The corresponding point on this curve on the horizontal axis is the so-called Scoring Wind. This means the yacht has completed the course “as if” it has encountered that wind speed. The faster the boat has sailed, the higher the Scoring Wind, which is the primary index used for Polar Curve Scoring: the yacht with the highest Scoring Wind wins the race.
  Scoring Wind is intended as an interpolation between time allowances, not an extrapolation. This means that when the Scoring Wind drops below 6 knots or raises above 20 knots, the time allowances used for calculating the corrected times will be those of 6 knots and 20 knots respectively. This does not mean that ORC races need to be stopped (or not started) with wind below 6 knots or above 20. When the Scoring Wind results calculate to be less than 6 knots or more than 20, the corrected time values at these wind speeds are then used.
  With the winner known, the remaining rankings in the race are determined as follows: the Scoring Wind of the winner is used as the true wind speed to then calculate the corrected times of the other entries. With that wind on the horizontal axis, the appropriate time allowances are determined on each boat’s curve on the vertical axis. Such a time allowance is then used as a single number Time on Distance coefficient.

Constructed course

  Further sophistication of the Polar Curve Scoring and use of full power of the ORC VPP may be achieved by defining the course when the course does not fit with one of the pre-defined course models i.e. any course different from Windward/Leeward course (50/50) or All Purpose with equal distribution of all wind directions.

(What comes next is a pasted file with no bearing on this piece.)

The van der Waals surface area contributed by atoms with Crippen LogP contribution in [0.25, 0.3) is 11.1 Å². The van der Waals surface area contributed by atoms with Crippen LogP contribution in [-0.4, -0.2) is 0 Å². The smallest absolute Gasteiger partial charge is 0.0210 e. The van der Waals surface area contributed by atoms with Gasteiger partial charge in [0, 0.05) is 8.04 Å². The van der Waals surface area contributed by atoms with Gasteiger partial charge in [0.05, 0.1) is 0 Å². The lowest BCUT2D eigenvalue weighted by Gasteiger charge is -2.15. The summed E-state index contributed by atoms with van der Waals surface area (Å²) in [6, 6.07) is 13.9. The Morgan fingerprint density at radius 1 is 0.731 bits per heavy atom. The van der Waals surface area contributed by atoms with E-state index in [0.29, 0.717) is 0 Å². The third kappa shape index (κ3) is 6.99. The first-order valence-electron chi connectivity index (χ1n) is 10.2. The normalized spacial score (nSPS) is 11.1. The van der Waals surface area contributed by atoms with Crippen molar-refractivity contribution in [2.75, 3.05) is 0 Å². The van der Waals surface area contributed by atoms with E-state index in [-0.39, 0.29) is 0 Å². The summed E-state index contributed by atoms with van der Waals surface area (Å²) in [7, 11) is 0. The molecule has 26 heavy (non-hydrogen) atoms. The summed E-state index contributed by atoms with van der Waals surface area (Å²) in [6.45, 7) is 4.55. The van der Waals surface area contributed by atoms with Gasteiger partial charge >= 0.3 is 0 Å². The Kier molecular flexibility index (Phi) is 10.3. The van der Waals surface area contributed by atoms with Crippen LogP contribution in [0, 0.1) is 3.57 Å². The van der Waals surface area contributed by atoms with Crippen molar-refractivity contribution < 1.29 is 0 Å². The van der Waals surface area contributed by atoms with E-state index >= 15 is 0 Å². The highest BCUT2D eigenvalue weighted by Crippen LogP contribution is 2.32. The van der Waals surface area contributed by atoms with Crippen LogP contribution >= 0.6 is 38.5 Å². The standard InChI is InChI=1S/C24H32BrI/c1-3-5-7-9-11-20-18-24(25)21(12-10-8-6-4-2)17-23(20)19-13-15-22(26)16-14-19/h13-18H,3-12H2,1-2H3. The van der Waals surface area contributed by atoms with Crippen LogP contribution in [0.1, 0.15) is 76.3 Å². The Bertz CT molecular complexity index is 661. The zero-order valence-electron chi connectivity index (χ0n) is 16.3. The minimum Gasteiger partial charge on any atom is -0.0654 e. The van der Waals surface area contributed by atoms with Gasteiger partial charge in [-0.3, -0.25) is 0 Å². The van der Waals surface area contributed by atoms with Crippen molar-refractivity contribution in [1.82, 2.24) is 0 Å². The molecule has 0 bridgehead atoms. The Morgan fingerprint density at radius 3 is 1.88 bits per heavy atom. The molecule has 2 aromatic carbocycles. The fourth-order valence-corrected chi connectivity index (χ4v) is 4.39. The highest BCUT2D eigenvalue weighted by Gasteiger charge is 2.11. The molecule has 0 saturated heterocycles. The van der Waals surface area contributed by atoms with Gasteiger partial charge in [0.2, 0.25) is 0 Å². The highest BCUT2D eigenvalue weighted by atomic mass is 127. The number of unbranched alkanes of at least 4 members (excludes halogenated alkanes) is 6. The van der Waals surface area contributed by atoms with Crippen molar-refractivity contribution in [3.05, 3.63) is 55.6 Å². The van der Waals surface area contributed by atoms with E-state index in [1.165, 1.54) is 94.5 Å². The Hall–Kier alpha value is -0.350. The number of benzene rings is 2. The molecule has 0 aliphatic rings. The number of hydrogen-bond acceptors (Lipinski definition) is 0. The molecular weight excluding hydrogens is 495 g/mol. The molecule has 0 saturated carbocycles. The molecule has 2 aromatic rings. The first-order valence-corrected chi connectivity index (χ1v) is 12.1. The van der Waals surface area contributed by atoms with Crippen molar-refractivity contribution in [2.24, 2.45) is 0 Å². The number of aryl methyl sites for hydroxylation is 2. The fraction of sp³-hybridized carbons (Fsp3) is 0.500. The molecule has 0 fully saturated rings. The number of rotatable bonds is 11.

The use of a constructed course is not as complicated as it may appear. It requires the Race Committee to provide only a little more data in addition to their usual work of setting up the course, following the wind changes, making starts and taking finishing times. ORC provides free PC-based ORC Scorer Software that will do all calculations that enable results to be ready as soon as the elapsed times of the race are entered.

  The course may be constructed with these parameters in the ORC Scorer software:
  • distance
  • course bearing
  • wind direction

Leg Distance Bearing Wind direction
Start - 1 2.09 NM 162 160
1 - 1a 0.06 NM 060 155
1a - Gate (2-2a) 1.91 NM 340 155
Gate (2-2a) - 1 1.89 NM 161 160
1 - 1a 0.06 NM 060 160
1a - Gate (2-2a) 1.91 NM 340 160
Gate (2-2a) - Finish 0.19 NM 316 160
Typical course definition. Distance and bearings of each leg are entered, as is the approximate wind direction. Note wind speed is not entered.Current velocity and direction can also be entered for each leg, if it is known.

From the course constructed as described above, the true wind angle (TWA) is calculated as being the difference between the wind direction and compass bearing of each leg. With this information, a table is made for each boat that describes the theoretical speed of that boat over that course for the range of seven true wind speeds (TWS). Calculated time allowances for these wind speeds are then used to calculate Scoring Wind and corrected times as explained above.